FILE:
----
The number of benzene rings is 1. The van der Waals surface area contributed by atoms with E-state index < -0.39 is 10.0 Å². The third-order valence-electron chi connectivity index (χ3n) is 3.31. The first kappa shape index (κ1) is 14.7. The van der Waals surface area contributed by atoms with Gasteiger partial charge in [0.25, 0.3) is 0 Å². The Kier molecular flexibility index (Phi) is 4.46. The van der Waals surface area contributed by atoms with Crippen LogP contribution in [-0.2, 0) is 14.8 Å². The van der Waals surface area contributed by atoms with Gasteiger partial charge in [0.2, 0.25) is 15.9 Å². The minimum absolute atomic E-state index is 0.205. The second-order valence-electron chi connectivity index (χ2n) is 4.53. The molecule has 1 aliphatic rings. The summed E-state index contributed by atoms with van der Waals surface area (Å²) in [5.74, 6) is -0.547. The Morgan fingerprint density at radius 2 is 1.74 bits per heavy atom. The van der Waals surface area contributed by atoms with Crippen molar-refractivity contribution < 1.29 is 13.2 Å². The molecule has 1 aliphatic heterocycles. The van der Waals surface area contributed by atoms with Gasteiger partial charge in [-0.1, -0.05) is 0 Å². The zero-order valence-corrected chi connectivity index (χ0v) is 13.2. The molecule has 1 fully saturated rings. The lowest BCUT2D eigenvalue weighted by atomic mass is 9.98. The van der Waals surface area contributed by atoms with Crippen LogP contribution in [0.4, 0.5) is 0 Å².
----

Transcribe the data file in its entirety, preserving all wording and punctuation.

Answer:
The number of benzene rings is 1. The van der Waals surface area contributed by atoms with E-state index < -0.39 is 10.0 Å². The third-order valence-electron chi connectivity index (χ3n) is 3.31. The first kappa shape index (κ1) is 14.7. The van der Waals surface area contributed by atoms with Gasteiger partial charge in [0.25, 0.3) is 0 Å². The Kier molecular flexibility index (Phi) is 4.46. The van der Waals surface area contributed by atoms with Crippen LogP contribution in [-0.2, 0) is 14.8 Å². The van der Waals surface area contributed by atoms with Gasteiger partial charge in [0.2, 0.25) is 15.9 Å². The minimum absolute atomic E-state index is 0.205. The second-order valence-electron chi connectivity index (χ2n) is 4.53. The molecule has 1 aliphatic rings. The summed E-state index contributed by atoms with van der Waals surface area (Å²) in [5.74, 6) is -0.547. The Morgan fingerprint density at radius 2 is 1.74 bits per heavy atom. The van der Waals surface area contributed by atoms with Crippen molar-refractivity contribution < 1.29 is 13.2 Å². The molecule has 1 aliphatic heterocycles. The van der Waals surface area contributed by atoms with Gasteiger partial charge in [-0.1, -0.05) is 0 Å². The zero-order valence-corrected chi connectivity index (χ0v) is 13.2. The molecule has 1 fully saturated rings. The lowest BCUT2D eigenvalue weighted by atomic mass is 9.98. The van der Waals surface area contributed by atoms with Crippen LogP contribution in [0.4, 0.5) is 0 Å².